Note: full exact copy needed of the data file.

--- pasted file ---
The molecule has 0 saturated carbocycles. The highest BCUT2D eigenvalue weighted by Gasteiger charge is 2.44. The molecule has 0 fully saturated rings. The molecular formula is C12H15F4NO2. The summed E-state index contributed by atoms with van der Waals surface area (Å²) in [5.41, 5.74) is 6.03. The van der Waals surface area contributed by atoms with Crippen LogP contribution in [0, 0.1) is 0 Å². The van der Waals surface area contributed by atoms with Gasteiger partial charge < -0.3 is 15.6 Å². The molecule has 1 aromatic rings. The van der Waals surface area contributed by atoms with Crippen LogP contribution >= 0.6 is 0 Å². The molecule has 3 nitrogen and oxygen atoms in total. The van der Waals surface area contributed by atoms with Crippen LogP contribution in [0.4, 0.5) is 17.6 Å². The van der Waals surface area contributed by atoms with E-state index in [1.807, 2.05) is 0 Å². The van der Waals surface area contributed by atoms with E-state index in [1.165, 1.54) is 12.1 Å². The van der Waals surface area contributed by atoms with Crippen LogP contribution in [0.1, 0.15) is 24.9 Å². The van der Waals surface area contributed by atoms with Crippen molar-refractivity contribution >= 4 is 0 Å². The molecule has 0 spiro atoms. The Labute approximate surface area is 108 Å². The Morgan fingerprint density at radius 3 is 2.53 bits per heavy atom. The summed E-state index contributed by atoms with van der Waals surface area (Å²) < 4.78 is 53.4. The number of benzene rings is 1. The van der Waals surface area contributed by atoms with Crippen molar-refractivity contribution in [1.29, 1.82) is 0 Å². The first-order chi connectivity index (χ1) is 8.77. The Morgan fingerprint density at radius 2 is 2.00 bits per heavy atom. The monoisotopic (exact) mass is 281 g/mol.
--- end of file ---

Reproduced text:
The molecule has 0 saturated carbocycles. The highest BCUT2D eigenvalue weighted by Gasteiger charge is 2.44. The molecule has 0 fully saturated rings. The molecular formula is C12H15F4NO2. The summed E-state index contributed by atoms with van der Waals surface area (Å²) in [5.41, 5.74) is 6.03. The van der Waals surface area contributed by atoms with Crippen LogP contribution in [0, 0.1) is 0 Å². The van der Waals surface area contributed by atoms with Gasteiger partial charge < -0.3 is 15.6 Å². The molecule has 1 aromatic rings. The van der Waals surface area contributed by atoms with Crippen LogP contribution >= 0.6 is 0 Å². The molecule has 3 nitrogen and oxygen atoms in total. The van der Waals surface area contributed by atoms with Crippen LogP contribution in [0.4, 0.5) is 17.6 Å². The van der Waals surface area contributed by atoms with E-state index in [1.807, 2.05) is 0 Å². The van der Waals surface area contributed by atoms with E-state index in [1.165, 1.54) is 12.1 Å². The van der Waals surface area contributed by atoms with Crippen LogP contribution in [0.1, 0.15) is 24.9 Å². The van der Waals surface area contributed by atoms with Crippen molar-refractivity contribution >= 4 is 0 Å². The molecule has 0 spiro atoms. The Labute approximate surface area is 108 Å². The Morgan fingerprint density at radius 3 is 2.53 bits per heavy atom. The summed E-state index contributed by atoms with van der Waals surface area (Å²) < 4.78 is 53.4. The number of benzene rings is 1. The van der Waals surface area contributed by atoms with Crippen molar-refractivity contribution in [1.29, 1.82) is 0 Å². The first-order chi connectivity index (χ1) is 8.77. The Morgan fingerprint density at radius 2 is 2.00 bits per heavy atom. The monoisotopic (exact) mass is 281 g/mol.